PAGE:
Photo courtesy of the University of Birmingham Scientists have long believed that acids formed from human-generated pollution and natural emissions dissolve iron in airborne particles—increasing the amount of iron to the ocean—but have lacked direct evidence to prove this theory.
Now, iron-rich particles from steel manufacturing and coal burning, collected in the East China Sea, have been found to have a thick sulphate coating containing soluble iron that provides the ‘smoking gun’ to prove the theory of acid iron dissolution.
Scientists at the University of Birmingham (UK) and Shandong University (China) led an international research partnership with counterparts from universities in US and Japan. The work was funded by the Natural Science Foundation of China and the UK’s Natural Environmental Research Council. The team published their findings in Science Advances.
Dr Zongbo Shi, the corresponding author of this work, at the University of Birmingham said: “Air pollution dissolves iron in aerosols, which may help to fertilize the oceans. We know that air pollution seriously damages human health and terrestrial ecosystems but this ‘new’ source of soluble iron can potentially increase the amount of carbon dioxide stored in the oceans and, thus, inadvertently offset global warming.”
Professor Weijun Li, the lead author of this work, at Shandong University added: “The detection of iron sulphate mixed within the sulphate coatings which we analyzed provides the ‘smoking gun’ for acid dissolution because there is no other atmospheric source or process that leads to its formation.”
Scientists collected three types of iron-bearing particles from the Yellow Sea, the northern part of the East China Sea located between mainland China and the Korean Peninsula. Sophisticated microscopic instruments were used to look for iron-containing nanoscale particles—specifically locating them from thousands of aerosol particles.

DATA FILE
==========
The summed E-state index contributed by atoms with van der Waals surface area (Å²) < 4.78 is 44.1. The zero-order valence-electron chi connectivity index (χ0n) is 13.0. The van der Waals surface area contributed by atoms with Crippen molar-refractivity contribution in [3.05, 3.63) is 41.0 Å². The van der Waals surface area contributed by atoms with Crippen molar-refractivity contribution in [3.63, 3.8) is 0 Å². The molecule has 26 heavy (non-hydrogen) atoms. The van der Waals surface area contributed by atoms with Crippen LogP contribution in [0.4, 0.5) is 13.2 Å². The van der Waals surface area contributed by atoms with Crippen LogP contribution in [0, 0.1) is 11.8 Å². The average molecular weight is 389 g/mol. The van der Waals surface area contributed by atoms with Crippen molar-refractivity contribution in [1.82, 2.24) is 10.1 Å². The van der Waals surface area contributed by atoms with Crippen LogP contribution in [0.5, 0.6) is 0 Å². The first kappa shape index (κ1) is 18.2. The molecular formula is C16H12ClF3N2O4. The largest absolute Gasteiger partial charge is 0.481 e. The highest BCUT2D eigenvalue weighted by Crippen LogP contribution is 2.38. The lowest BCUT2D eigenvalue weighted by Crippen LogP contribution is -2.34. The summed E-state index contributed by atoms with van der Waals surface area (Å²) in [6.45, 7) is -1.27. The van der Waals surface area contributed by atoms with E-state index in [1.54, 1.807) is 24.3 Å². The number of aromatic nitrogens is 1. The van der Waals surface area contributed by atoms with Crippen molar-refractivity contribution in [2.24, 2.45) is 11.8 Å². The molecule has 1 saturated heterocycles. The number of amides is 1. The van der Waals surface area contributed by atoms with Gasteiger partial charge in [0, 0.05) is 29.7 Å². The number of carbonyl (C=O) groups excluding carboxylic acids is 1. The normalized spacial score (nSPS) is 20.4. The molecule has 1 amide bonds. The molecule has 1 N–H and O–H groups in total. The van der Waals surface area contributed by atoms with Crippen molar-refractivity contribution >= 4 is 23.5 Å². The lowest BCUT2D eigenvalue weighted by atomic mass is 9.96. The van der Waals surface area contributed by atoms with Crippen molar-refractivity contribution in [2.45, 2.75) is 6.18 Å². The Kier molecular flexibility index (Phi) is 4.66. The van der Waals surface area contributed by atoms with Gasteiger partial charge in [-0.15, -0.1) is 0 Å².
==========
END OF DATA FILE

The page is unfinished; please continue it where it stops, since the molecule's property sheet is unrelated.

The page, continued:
Video credit: University of Birmingham (UK)
Researchers showed that iron-rich, fly ash, and mineral dust particles had traveled from the Asian continent. Most of the iron-rich and fly ash particles contained a significant amount of sulphate containing soluble iron.
Most atmospheric sulphur dioxide in East Asia is emitted from coal combustion and industry, whilst the bulk of sulphate particles in the Northern Hemisphere are formed from sulphur dioxide caused by human activities.
The research team, thus, confirmed that the iron rich sulphate particles found in the Yellow Sea are formed by contact with man-made sulphur dioxide. The research shows that the airborne particles became acidic after being transported to the Yellow Sea.
“Human activities may have led to an increase of atmospherically soluble iron in the oceans by several times since the Industrial Revolution, which could have a major impact on how effective our oceans are regulating our climate,” added Dr Shi.
“Controlling air pollution will bring huge benefits to human welfare but it may reduce the amount of nutrients to the surface ocean and, thus, the ocean carbon uptake rate. More work needs to be done to quantify the impact of anthropogenic soluble iron on ocean ecosystems and climate.”